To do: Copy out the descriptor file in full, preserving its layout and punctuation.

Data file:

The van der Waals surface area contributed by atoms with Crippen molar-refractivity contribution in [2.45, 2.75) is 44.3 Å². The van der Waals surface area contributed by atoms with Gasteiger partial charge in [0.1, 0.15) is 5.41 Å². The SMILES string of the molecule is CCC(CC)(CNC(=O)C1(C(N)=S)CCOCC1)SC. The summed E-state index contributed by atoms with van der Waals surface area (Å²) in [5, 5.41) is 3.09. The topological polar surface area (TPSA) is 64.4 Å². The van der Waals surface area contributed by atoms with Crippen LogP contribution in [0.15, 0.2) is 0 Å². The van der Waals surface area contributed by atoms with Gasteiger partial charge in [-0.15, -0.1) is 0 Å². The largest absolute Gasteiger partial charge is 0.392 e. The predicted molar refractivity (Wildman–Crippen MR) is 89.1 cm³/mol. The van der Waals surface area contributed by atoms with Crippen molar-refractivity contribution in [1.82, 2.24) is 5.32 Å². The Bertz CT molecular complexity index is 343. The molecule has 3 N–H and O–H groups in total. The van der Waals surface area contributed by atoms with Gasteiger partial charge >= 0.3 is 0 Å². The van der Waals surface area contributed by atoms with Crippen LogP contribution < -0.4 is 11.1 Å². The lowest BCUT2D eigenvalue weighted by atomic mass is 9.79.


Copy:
The van der Waals surface area contributed by atoms with Crippen molar-refractivity contribution in [2.45, 2.75) is 44.3 Å². The van der Waals surface area contributed by atoms with Gasteiger partial charge in [0.1, 0.15) is 5.41 Å². The SMILES string of the molecule is CCC(CC)(CNC(=O)C1(C(N)=S)CCOCC1)SC. The summed E-state index contributed by atoms with van der Waals surface area (Å²) in [5, 5.41) is 3.09. The topological polar surface area (TPSA) is 64.4 Å². The van der Waals surface area contributed by atoms with Crippen LogP contribution in [0.15, 0.2) is 0 Å². The van der Waals surface area contributed by atoms with Gasteiger partial charge in [-0.15, -0.1) is 0 Å². The largest absolute Gasteiger partial charge is 0.392 e. The predicted molar refractivity (Wildman–Crippen MR) is 89.1 cm³/mol. The van der Waals surface area contributed by atoms with Crippen molar-refractivity contribution in [1.82, 2.24) is 5.32 Å². The Bertz CT molecular complexity index is 343. The molecule has 3 N–H and O–H groups in total. The van der Waals surface area contributed by atoms with Gasteiger partial charge >= 0.3 is 0 Å². The van der Waals surface area contributed by atoms with Crippen LogP contribution < -0.4 is 11.1 Å². The lowest BCUT2D eigenvalue weighted by atomic mass is 9.79.